Why are the fundamental concepts of astronomy so difficult for our students? Many teachers of astronomy at pre-college and college levels view students as illprepared for their courses. Students do not understand fundamental concepts on which teachers hope to build. Students are not familiar with the motions in the heavens, the moon's phases, the earth's seasons, the nature of light, or the sizes and scale of astronomical systems. The graphical and visual representations that we use throughout our courses (spectra, light curves, H-R diagrams) appear foreign and strange. Equations and simple order-of-magnitude estimations are within the experience of our students, but are rarely useful to them or reproducible by them.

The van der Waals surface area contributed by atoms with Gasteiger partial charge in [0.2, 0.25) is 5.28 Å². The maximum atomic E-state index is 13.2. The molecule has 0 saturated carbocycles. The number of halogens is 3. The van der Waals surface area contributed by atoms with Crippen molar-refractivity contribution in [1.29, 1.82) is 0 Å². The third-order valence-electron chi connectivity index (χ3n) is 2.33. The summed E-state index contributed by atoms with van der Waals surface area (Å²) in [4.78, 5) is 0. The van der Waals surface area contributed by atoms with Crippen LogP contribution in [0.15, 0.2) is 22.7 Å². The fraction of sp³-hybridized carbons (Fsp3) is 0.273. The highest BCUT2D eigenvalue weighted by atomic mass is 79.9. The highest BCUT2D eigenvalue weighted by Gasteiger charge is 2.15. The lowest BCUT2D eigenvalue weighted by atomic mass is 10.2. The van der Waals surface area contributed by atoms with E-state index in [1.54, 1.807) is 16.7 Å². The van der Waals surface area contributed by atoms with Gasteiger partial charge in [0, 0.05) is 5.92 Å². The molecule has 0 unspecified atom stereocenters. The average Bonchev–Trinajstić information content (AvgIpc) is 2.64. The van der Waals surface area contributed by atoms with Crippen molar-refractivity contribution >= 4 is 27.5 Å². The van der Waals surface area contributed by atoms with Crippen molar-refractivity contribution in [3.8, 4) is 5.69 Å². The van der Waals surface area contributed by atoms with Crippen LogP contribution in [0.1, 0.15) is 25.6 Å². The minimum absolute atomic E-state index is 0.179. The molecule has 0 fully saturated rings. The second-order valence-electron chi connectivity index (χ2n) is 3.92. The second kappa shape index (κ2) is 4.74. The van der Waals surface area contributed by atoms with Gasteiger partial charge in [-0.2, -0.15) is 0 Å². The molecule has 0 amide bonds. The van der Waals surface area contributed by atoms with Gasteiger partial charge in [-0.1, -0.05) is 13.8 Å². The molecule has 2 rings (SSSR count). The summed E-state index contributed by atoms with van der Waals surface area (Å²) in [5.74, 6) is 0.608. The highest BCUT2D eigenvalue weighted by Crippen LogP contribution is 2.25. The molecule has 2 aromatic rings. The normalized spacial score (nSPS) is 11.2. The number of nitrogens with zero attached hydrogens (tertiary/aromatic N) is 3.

Sadler, P. M. (1996). Astronomy’s Conceptual Hierarchy. In J. A. Percy, Astronomy education: current developments, future coordination Astronomical Society of the Pacific Conference Series (Vol. 89, pp.46-60). San Francisco, CA: ASP